Movie soundtracks are, for the most part, a quickly thrown together batch of music which tends to follow one certain style which may or may not mesh together well. Look at the Matrix soundtrack and it’s dependance on nu metal and techno. Or 8 Mile for it’s obvious leanings toward rap.
Then, thankfully, there are soundtracks like Kill Bill. Somehow this cd manages to blend instrumental and vocal music that ranges from Japanese to Western in sound in a well blended cd that goes from one song to the next without a hitch. Well. Almost.
The cd starts off with the opening song, “Bang Bang (My Baby Shot Me Down)” by Nancy Sinatra. It’s a light-sounding song and, with lyrcs like “Bang bang, he shot me down, bang bang I hit the ground, bang bang that awful sound” it proves for a very ironic trip.
From there we get catapulted into a cultural trip that doesn’t let go until track 15, which is actually a spoken sounclip from the movie. Unfortunately, that signals the only downfall of this cd. Starting with track 16 and ending with track 22 we only have short clips of songs. The seven tracks together barely break two minutes, which is a blessing and a curse. A blessing because we haven’t wasted too much time on the clips, and a curse because it has done nothing but wet our desire to hear the full thing.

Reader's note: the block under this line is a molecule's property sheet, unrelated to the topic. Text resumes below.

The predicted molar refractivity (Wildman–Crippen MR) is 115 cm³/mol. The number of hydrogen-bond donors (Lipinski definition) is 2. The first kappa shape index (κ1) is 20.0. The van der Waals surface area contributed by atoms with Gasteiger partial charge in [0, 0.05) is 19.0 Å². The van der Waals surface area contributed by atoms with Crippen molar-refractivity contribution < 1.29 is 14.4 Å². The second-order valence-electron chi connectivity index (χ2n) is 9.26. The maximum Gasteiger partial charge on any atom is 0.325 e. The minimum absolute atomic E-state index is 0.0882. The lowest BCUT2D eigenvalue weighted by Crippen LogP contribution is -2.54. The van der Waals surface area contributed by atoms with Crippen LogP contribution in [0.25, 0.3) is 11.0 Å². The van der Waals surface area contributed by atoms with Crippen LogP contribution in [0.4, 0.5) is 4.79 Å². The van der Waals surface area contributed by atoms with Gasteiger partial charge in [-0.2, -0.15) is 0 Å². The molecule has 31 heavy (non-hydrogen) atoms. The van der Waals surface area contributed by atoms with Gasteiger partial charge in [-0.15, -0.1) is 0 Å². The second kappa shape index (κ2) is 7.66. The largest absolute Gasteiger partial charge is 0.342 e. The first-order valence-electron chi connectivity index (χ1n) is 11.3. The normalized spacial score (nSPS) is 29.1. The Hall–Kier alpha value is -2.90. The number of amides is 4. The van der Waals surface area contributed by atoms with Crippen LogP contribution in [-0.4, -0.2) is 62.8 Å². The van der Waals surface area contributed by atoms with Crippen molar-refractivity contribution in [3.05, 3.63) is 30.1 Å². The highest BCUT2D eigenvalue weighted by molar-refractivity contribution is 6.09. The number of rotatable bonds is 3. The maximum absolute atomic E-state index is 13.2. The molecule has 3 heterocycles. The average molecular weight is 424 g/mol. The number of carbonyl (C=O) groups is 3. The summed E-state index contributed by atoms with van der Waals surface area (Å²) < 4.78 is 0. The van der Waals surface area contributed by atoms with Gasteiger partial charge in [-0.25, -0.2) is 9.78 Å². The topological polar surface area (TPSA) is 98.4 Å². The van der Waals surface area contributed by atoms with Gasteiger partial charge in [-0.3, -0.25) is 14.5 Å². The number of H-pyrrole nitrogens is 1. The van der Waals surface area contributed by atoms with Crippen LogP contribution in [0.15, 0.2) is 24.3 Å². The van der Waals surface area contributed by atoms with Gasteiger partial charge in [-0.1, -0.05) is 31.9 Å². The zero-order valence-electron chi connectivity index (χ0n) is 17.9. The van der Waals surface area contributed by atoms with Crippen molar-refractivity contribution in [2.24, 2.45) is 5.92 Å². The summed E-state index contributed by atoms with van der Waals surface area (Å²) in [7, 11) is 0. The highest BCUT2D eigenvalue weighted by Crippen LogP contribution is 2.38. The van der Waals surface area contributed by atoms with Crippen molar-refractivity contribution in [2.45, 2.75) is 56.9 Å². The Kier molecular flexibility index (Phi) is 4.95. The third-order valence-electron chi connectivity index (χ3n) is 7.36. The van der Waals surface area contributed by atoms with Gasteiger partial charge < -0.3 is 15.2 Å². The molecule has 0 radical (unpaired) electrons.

Now, in the movie there were several songs performed by The 188.8.131.52′s, however only one of those made it to the soundtrack. Sadly, it was also my least favorite one that they chose. But that’s life.
Despite my complaints, the album is very solid from the first song through track fifteen. The flow is admirable and the styles chosen fit the mood of the movie well. Pick this up if you enjoyed how the music interacted with the movie. Or if you just want an interesting musical journey.